Sen. Barack Obama announced on Tuesday that he wants to expand President Bush’s federal program to give money to faith-based charities (read the New York Times’ report on it).
“The fact is, the challenges we face today — from saving our planet to ending poverty — are simply too big for government to solve alone. We need an all-hands-on-deck approach,” Obama told a crowd in Zanesville, Ohio.
Having a left-wing presidential candidate not just endorse the faith-based initiative program, but advocate giving it more money would have been unfathomable seven and a half years ago, when Bush initiated the program.
Then, the plan was met by much acrimony, especially in the Jewish world, by those who feared it would blur the line between church and state and turn into a way for Bush to funnel money into the hands of evangelical Christian groups.
But nearly a decade later, those in the Jewish world appear on board.
According to William Daroff, the UJC’s vice president for public policy and the director of its advocacy office in Washington, support for continuing the faith-based program has less to do with being able to get money from the government than it does with the fact that the program actually made it easier for faith-based programs to cut through governmental bureaucracy.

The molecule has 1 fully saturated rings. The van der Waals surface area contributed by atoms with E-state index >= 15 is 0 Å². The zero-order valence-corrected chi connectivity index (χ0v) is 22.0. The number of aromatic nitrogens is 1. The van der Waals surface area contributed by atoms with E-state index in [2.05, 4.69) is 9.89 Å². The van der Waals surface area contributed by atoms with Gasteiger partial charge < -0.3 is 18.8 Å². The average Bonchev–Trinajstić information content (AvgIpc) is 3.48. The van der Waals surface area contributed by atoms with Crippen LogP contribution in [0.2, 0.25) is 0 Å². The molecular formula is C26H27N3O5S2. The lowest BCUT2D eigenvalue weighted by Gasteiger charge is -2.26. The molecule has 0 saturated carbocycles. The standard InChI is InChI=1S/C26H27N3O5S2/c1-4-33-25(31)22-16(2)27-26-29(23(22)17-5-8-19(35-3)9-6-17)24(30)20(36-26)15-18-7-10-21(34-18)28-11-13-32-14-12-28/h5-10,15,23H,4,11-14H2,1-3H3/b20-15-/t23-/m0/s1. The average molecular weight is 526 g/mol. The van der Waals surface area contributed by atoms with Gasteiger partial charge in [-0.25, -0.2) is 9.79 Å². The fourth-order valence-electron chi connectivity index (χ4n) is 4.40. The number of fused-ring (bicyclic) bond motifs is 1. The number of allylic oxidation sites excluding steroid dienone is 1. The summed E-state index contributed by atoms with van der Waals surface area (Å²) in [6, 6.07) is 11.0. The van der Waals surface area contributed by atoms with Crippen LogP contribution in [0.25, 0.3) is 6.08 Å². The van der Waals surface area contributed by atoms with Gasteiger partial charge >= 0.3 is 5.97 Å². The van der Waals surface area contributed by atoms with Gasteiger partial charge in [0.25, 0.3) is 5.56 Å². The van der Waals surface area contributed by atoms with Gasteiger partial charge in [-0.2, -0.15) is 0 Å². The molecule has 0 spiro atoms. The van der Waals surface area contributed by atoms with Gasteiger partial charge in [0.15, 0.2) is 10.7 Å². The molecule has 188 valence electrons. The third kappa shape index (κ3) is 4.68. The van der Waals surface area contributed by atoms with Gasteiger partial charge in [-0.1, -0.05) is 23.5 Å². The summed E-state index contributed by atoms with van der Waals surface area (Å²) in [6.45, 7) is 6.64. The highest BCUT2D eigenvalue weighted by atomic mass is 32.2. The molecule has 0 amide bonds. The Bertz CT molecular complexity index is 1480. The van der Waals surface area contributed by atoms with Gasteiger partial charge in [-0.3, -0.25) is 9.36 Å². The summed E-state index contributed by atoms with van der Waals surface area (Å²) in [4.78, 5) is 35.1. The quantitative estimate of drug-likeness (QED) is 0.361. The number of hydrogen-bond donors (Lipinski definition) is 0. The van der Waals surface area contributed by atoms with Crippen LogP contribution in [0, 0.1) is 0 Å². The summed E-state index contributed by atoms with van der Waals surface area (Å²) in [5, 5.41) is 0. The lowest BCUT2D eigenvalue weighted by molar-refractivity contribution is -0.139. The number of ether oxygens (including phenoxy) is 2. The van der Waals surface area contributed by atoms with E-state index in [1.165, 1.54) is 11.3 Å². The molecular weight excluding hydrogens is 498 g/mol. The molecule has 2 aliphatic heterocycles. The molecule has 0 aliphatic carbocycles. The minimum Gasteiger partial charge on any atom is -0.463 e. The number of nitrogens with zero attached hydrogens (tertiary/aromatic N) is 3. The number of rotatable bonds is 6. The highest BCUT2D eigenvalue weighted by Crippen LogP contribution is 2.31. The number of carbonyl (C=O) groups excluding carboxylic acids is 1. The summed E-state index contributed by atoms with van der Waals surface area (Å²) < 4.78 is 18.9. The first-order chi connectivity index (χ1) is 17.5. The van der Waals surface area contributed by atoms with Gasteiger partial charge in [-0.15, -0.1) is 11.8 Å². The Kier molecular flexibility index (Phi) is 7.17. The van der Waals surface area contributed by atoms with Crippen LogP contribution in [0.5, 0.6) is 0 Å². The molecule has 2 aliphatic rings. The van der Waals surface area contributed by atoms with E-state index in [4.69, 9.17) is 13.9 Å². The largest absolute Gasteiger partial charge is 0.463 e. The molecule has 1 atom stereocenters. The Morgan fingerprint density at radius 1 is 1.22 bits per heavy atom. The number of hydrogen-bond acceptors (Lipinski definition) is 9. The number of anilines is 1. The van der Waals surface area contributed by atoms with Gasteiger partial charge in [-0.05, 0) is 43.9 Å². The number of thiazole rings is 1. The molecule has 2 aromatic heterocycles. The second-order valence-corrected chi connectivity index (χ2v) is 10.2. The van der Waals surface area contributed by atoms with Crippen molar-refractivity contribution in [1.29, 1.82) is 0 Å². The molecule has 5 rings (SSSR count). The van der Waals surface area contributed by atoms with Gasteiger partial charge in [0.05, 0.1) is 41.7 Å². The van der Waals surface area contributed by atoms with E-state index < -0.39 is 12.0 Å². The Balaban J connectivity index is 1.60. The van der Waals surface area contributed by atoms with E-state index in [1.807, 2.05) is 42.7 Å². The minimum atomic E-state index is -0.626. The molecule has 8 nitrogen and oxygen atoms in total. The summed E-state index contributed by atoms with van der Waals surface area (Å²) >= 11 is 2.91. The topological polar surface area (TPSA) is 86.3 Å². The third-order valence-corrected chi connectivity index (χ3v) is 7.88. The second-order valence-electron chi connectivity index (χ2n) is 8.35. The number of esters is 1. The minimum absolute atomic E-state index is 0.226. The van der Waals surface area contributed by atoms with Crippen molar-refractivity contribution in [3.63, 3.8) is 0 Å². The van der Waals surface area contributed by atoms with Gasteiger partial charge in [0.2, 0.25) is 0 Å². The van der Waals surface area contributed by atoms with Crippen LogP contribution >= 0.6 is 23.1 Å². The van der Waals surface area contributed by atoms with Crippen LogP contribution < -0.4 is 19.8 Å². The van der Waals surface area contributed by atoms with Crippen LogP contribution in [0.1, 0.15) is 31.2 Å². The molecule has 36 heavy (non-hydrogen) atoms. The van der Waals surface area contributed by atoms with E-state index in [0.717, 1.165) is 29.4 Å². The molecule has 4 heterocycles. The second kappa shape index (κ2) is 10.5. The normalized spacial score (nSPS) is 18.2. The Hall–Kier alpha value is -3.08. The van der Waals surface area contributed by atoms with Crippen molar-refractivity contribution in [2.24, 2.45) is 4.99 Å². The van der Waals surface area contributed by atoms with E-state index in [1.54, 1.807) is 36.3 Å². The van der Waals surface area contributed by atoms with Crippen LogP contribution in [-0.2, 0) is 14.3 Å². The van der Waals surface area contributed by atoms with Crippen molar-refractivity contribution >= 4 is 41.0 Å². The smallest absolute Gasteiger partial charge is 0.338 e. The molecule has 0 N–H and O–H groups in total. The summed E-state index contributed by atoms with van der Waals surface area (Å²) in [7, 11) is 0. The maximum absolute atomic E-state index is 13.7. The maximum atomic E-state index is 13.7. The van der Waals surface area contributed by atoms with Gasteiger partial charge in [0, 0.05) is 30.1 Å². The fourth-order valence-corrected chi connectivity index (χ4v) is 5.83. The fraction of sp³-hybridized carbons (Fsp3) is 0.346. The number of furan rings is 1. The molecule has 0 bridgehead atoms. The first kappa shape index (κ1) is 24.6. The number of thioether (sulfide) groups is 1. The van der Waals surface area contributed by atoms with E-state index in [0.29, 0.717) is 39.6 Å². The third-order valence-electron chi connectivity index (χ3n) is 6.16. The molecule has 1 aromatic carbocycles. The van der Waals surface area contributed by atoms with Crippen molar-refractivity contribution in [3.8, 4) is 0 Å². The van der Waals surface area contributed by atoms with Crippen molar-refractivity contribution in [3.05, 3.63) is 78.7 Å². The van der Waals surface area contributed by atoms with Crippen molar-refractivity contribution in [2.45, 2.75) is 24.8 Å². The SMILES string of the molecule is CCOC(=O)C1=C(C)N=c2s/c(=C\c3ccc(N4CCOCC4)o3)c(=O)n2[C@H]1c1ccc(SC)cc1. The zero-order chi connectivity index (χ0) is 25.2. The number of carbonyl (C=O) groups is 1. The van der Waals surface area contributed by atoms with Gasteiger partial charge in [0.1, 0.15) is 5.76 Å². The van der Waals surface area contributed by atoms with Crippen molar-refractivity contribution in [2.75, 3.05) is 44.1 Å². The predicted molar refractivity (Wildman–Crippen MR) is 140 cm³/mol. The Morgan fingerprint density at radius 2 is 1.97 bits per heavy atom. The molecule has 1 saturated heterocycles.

Through the Office of Faith-Based and Community Initiatives, the government opened a number of offices within Washington that give faith-based programs an inside track to communicate with key cabinet positions.
“Now, if we have a problem with HUD, in addition to the normal channels we would use there is another channel to help work our way through the maze,” Daroff said. “One of my concerns had been that when either Obama or McCain became president, these offices would close for whatever reason, be it the because of the church-state issue or simply because it was a project of the old president.”
No such worry if Obama is elected. He already wants to earmark $500 million per year to provide summer learning for 1 million poor children and has proposed “elevating the program to the ‘moral center’ of his administration, calling it the Council for Faith-Based and Neighborhood Partnerships,” according to the Times.